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The Wessex Wire

The Wessex Wire

Taylor Swift’s ‘The Tortured Poet’s Department’ invites listeners into Swift’s world

Photo courtesy of Brett Jordan (CC BY 2.0 DEED)
Taylor Swift’s most recent release has excited listeners as they try to decode her lyrics.

Fans have been transported into a world full of typewriters, angst and poetry in songwriter Taylor Swift’s eleventh album, “The Tortured Poet’s Department,” on April 19. A second wave of excitement hit when fans learned that they were getting a double album, comprised of 15 new songs to add to the originally promised 16 songs, all showing complexities of Swift’s brain. 

It is immediately apparent that this album is far more private than Swift’s already personal discography. Swift consistently outdoes herself with her lyricism and puts fans through the emotional turmoil she herself went through. However, many have commented on the repetitive nature of the album. Where the lyrics are strong and emotional, the background sounds of each song are all very melancholy and seem to blend into each other. Although these criticisms are fair, this does not discredit the powerful and truthful nature of Swift’s verse in this album. 

All “Swifties,” as fans of Swift are called, know Swift loves to give clues about the truth behind her songs. This album is no different, and there are already many theories about each and every song. 

The purposeful capitalization in the track 24 song “thanK you aIMee,” has dredged up the feud between Swift and media personality Kim Kardashian. In the song, Swift reflects on how badly “Aimee” treated her and how this made her the person she is today. Swift sings that when “Aimee” hears the song she will be the only one who knows exactly what it is about. This part of the song has made fans wonder if the obvious capitalization of the song title is a red herring, and it is actually about another person who did Swift wrong. 

Moving to track 13 titled “I Can Do It With a Broken Heart,” upbeat and cheery background music is juxtaposed with depressing lyrics. Swift details her experience performing during the viral Eras Tour and dealing with a tragic heartbreak while simultaneously pasting a smile on her face every evening. Fans feel almost remorseful when rewatching Eras Tour Clips, realizing how hard Swift was trying to keep up a cheerful demeanor while singing songs known  for being about her love life. 

In her infamous track five, the song “So Long, London” focuses on Swift’s attempt in finally letting go. There are obvious parallels to Joe Alwyn, who Swift dated from 2016 to April 2023. There are also various callbacks to other songs Swift wrote about Alwyn. The references to London bring up the song “London Boy” from Swift’s album “Lover,” which is about her and Alwyn’s relationship, and seems to be Swift’s way of gaining closure on that relationship. In the song “You’re Losing Me,” which is on a deluxe version of the album “Midnights,” Swift references trying to find a pulse to reinvigorate their relationship. In “So Long, London,” Swift says she “stopped CPR, after all it’s no use”  showing how she is done trying to put their relationship back together. By the end of the song, Swift comes to terms with the breakup, singing “So long, London / Had good run / A moment of warm sun / But I’m not the one,” as explained by reporting done by an April 19 InStyle article.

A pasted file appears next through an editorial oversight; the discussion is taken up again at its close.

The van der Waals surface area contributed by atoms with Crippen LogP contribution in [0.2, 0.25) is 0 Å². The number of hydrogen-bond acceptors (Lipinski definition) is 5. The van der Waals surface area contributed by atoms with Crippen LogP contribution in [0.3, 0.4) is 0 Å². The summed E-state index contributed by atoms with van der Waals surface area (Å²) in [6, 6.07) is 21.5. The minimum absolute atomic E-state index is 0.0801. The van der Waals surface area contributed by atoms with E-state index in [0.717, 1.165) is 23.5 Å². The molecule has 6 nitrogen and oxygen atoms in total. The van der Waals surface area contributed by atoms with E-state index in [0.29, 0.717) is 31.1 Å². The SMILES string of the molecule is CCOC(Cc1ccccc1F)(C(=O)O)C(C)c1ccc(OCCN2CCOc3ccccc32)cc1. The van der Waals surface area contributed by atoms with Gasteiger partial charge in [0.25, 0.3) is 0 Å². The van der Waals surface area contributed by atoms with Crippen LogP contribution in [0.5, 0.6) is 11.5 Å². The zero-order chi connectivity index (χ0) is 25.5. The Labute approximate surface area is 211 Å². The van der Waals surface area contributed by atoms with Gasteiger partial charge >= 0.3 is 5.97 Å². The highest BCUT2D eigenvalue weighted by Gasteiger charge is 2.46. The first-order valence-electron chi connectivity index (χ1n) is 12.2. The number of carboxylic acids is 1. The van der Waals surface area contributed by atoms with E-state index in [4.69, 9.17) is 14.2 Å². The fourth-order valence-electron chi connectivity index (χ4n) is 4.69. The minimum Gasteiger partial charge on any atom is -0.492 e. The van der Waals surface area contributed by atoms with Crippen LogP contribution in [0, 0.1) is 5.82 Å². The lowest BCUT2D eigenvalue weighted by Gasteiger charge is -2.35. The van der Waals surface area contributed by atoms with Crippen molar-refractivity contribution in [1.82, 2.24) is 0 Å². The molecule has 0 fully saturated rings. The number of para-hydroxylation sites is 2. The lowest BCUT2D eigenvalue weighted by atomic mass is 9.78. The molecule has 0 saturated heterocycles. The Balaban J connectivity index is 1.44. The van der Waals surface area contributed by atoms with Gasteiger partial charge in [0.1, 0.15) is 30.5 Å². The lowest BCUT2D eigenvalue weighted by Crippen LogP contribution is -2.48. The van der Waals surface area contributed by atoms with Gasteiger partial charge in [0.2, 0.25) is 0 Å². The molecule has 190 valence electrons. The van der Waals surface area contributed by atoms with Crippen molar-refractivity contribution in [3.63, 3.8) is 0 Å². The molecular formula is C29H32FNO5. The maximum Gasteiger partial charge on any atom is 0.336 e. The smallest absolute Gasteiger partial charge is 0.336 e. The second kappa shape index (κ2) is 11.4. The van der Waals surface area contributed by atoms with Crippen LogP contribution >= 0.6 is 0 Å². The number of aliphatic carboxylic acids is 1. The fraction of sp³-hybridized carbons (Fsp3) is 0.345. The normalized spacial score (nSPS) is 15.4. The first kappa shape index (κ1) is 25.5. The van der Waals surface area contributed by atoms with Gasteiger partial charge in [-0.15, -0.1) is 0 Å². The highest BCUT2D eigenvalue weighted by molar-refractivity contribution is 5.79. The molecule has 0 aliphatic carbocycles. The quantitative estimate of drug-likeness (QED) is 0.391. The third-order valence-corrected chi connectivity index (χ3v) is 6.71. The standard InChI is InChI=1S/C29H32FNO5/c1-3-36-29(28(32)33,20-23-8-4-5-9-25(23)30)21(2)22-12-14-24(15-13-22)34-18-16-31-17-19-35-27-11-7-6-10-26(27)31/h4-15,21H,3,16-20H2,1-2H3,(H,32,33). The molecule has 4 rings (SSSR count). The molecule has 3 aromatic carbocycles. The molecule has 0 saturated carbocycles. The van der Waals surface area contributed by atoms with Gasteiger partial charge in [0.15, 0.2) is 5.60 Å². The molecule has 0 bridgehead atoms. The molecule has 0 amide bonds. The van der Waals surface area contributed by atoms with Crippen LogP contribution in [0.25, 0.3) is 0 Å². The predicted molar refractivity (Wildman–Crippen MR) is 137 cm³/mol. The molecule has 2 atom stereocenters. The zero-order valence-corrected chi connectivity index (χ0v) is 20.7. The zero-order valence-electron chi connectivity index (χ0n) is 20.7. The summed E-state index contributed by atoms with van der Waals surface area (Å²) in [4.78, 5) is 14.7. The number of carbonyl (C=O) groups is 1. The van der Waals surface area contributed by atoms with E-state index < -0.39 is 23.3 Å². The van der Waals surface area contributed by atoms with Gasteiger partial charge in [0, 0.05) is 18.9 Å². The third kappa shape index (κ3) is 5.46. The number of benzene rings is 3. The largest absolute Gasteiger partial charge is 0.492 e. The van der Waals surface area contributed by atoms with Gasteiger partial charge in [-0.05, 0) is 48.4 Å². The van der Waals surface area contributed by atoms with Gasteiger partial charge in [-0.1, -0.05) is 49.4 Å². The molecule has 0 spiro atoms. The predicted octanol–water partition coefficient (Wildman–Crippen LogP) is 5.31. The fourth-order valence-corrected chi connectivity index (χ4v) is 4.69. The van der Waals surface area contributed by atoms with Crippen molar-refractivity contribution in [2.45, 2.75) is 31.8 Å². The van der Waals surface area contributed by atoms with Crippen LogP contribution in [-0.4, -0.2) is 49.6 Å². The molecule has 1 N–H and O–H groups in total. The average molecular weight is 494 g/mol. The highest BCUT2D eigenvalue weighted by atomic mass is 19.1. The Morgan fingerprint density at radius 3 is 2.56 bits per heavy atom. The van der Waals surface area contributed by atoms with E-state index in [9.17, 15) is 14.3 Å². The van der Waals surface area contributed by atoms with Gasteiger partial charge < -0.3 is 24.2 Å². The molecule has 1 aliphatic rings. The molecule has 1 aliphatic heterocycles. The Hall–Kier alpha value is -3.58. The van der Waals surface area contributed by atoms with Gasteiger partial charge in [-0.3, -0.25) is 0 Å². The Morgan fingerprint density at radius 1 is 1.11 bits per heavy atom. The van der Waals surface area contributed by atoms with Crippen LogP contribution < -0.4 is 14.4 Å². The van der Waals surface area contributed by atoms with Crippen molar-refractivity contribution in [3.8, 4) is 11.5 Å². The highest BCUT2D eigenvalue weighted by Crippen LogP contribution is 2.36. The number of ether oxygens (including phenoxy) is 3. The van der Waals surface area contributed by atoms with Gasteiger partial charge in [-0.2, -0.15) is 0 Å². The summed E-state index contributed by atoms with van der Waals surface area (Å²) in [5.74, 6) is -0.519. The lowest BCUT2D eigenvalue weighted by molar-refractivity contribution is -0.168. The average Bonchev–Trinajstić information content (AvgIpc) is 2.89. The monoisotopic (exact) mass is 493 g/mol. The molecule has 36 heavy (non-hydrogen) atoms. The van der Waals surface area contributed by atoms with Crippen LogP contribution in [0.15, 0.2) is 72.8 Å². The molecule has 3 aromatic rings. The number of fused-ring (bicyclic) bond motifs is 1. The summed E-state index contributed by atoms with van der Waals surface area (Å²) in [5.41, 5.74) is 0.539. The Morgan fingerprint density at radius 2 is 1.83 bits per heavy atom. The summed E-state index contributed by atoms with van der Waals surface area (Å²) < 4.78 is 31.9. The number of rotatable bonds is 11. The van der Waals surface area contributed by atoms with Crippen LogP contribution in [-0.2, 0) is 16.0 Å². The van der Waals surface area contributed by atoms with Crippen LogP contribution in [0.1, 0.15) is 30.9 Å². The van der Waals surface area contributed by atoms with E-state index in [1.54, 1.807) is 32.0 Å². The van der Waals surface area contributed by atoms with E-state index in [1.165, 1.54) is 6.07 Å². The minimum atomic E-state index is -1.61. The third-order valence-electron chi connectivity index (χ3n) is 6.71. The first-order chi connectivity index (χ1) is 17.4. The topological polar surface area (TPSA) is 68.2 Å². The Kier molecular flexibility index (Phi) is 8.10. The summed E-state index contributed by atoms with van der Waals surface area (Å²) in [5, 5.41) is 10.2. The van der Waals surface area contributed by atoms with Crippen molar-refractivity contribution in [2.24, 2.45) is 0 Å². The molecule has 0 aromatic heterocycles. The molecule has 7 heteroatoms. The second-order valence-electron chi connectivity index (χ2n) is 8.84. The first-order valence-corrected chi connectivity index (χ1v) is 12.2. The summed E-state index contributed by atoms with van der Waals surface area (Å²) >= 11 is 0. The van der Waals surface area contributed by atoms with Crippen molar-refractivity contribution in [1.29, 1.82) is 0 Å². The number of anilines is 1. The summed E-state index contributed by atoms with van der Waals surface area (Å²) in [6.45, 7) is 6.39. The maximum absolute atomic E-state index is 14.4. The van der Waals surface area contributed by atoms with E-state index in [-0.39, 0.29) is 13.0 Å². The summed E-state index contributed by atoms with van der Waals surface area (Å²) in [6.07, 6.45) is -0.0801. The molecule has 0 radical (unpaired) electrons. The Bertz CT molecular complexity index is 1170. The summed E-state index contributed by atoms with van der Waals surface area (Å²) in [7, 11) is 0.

On a more positive note, “So High School” is one of the most upbeat songs on the new album. It is glaringly obvious that this song is about Swift’s boyfriend, Travis Kelce, a tight end for the Kansas City Chiefs. The line “You know how to ball, I know Aristotle” is a clear reference to Kelce’s athleticism and Swift’s poetic nature. Swift explains that although they may be an unlikely couple, she feels alive with him. The song “But Daddy I Love Him” is another song assumed to be about Kelce. The lines “He was chaos, he was revelry/If all you want is gray for me/Then it’s just white noise, and it’s my choice” shows how much happier Swift is in her current relationship than she ever has been in the past. The song “Florida!!!” (featuring Florence + the Machine) is one about life not fitting with how you imagined. Fans wonder if Florida is a direct reference to supposed cheating allegations. It was rumored that Swift cheated on Alwyn with Healy, which she addresses by singing “You can beat the heat if you beat the charges too / They said I was a cheat, I guess it must be true.” Additionally, the Eras Tour began in Tampa, right after she split from Alwyn. The next stop on the tour was in Houston, Texas, which Swift references “So you pack your life away just to wait out the shit storm back in Texas.”

The album ends with “The Manuscript,” which some think is about Jake Gyllenhaal, who Swift dated in 2010 and wrote her hit song “All Too Well” about. Others think that it is about all of Swift’s exes, but either way, Swift is saying that she is over everything that happened in the past. She sings “But the story isn’t mine anymore,” which is the perfect way to end the emotional album and close that chapter of her life.

Photo credit: “The Tortured Poets Department – The Anthology – Taylor Swift” by Brett Jordan is licensed under (CC BY 2.0 DEED)

Behind the Byline
Sophia Rosen
Sophia Rosen, News and Features Editor
Sophia Rosen is a News and Features editor on the 2023-2024 Wessex Wire. In her freetime, she enjoys playing tennis and hanging out with her friends. Fun Fact: Her favorite ice cream flavor is rocky road.  
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